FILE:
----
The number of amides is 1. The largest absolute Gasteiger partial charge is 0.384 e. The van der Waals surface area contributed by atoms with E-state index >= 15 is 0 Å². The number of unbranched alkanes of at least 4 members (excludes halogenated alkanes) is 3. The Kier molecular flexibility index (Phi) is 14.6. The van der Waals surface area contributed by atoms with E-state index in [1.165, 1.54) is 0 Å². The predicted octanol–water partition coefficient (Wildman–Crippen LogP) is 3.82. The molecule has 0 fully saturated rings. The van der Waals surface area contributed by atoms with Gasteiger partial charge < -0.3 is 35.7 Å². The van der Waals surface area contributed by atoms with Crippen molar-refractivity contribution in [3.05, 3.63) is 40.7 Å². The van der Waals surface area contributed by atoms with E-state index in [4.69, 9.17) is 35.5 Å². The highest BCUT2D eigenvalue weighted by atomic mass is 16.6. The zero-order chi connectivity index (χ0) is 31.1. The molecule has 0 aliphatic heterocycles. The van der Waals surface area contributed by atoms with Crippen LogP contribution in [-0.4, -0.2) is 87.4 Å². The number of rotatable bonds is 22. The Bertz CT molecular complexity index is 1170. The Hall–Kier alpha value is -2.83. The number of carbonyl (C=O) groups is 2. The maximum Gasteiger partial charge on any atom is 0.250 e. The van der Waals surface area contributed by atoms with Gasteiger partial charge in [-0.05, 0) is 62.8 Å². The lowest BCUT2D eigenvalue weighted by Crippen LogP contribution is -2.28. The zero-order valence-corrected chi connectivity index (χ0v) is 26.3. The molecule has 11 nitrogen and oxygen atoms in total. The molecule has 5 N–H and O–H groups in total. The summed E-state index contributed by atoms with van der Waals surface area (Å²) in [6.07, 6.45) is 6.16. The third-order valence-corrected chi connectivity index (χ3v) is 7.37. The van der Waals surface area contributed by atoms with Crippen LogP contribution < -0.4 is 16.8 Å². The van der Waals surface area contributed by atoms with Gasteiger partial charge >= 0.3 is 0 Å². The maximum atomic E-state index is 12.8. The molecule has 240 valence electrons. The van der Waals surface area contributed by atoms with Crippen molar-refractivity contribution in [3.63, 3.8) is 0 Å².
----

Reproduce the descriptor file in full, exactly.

The number of amides is 1. The largest absolute Gasteiger partial charge is 0.384 e. The van der Waals surface area contributed by atoms with E-state index >= 15 is 0 Å². The number of unbranched alkanes of at least 4 members (excludes halogenated alkanes) is 3. The Kier molecular flexibility index (Phi) is 14.6. The van der Waals surface area contributed by atoms with E-state index in [1.165, 1.54) is 0 Å². The predicted octanol–water partition coefficient (Wildman–Crippen LogP) is 3.82. The molecule has 0 fully saturated rings. The van der Waals surface area contributed by atoms with Gasteiger partial charge < -0.3 is 35.7 Å². The van der Waals surface area contributed by atoms with Crippen molar-refractivity contribution in [3.05, 3.63) is 40.7 Å². The van der Waals surface area contributed by atoms with E-state index in [4.69, 9.17) is 35.5 Å². The highest BCUT2D eigenvalue weighted by atomic mass is 16.6. The zero-order chi connectivity index (χ0) is 31.1. The molecule has 0 aliphatic heterocycles. The van der Waals surface area contributed by atoms with Crippen LogP contribution in [-0.4, -0.2) is 87.4 Å². The number of rotatable bonds is 22. The Bertz CT molecular complexity index is 1170. The Hall–Kier alpha value is -2.83. The number of carbonyl (C=O) groups is 2. The maximum Gasteiger partial charge on any atom is 0.250 e. The van der Waals surface area contributed by atoms with Gasteiger partial charge in [-0.05, 0) is 62.8 Å². The lowest BCUT2D eigenvalue weighted by Crippen LogP contribution is -2.28. The zero-order valence-corrected chi connectivity index (χ0v) is 26.3. The molecule has 11 nitrogen and oxygen atoms in total. The molecule has 5 N–H and O–H groups in total. The summed E-state index contributed by atoms with van der Waals surface area (Å²) in [6.07, 6.45) is 6.16. The third-order valence-corrected chi connectivity index (χ3v) is 7.37. The van der Waals surface area contributed by atoms with Crippen LogP contribution < -0.4 is 16.8 Å². The van der Waals surface area contributed by atoms with Gasteiger partial charge >= 0.3 is 0 Å². The maximum atomic E-state index is 12.8. The molecule has 240 valence electrons. The van der Waals surface area contributed by atoms with Crippen molar-refractivity contribution in [3.63, 3.8) is 0 Å².